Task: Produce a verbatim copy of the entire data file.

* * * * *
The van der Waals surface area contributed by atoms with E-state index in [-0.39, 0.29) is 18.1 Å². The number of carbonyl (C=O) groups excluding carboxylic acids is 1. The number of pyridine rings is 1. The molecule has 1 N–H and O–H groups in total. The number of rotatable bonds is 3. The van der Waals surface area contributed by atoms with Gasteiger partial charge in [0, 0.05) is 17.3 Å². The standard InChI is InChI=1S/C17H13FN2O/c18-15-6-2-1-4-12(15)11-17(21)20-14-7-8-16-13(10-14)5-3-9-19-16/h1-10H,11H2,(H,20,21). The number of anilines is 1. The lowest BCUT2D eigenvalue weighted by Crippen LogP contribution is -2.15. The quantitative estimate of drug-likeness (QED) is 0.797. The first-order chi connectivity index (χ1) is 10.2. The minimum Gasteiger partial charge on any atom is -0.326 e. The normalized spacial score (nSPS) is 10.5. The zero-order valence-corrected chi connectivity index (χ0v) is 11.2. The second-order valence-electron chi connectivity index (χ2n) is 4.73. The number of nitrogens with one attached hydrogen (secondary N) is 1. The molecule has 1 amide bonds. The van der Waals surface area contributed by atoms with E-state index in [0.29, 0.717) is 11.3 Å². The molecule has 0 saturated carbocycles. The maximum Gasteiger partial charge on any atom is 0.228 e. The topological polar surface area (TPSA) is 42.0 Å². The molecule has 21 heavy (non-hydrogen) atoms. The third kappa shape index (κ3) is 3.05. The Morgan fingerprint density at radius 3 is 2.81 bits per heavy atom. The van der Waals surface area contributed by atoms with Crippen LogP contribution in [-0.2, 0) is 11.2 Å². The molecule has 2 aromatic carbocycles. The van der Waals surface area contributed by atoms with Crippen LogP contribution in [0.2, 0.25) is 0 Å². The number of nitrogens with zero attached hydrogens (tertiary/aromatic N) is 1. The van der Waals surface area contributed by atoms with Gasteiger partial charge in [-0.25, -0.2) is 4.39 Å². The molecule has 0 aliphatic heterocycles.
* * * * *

The van der Waals surface area contributed by atoms with E-state index in [-0.39, 0.29) is 18.1 Å². The number of carbonyl (C=O) groups excluding carboxylic acids is 1. The number of pyridine rings is 1. The molecule has 1 N–H and O–H groups in total. The number of rotatable bonds is 3. The van der Waals surface area contributed by atoms with Gasteiger partial charge in [0, 0.05) is 17.3 Å². The standard InChI is InChI=1S/C17H13FN2O/c18-15-6-2-1-4-12(15)11-17(21)20-14-7-8-16-13(10-14)5-3-9-19-16/h1-10H,11H2,(H,20,21). The number of anilines is 1. The lowest BCUT2D eigenvalue weighted by Crippen LogP contribution is -2.15. The quantitative estimate of drug-likeness (QED) is 0.797. The first-order chi connectivity index (χ1) is 10.2. The minimum Gasteiger partial charge on any atom is -0.326 e. The normalized spacial score (nSPS) is 10.5. The zero-order valence-corrected chi connectivity index (χ0v) is 11.2. The second-order valence-electron chi connectivity index (χ2n) is 4.73. The number of nitrogens with one attached hydrogen (secondary N) is 1. The molecule has 1 amide bonds. The van der Waals surface area contributed by atoms with E-state index in [0.29, 0.717) is 11.3 Å². The molecule has 0 saturated carbocycles. The maximum Gasteiger partial charge on any atom is 0.228 e. The topological polar surface area (TPSA) is 42.0 Å². The molecule has 21 heavy (non-hydrogen) atoms. The third kappa shape index (κ3) is 3.05. The Morgan fingerprint density at radius 3 is 2.81 bits per heavy atom. The van der Waals surface area contributed by atoms with Crippen LogP contribution in [-0.2, 0) is 11.2 Å². The molecule has 2 aromatic carbocycles. The van der Waals surface area contributed by atoms with Crippen LogP contribution in [0.2, 0.25) is 0 Å². The number of nitrogens with zero attached hydrogens (tertiary/aromatic N) is 1. The van der Waals surface area contributed by atoms with Gasteiger partial charge in [-0.25, -0.2) is 4.39 Å². The molecule has 0 aliphatic heterocycles.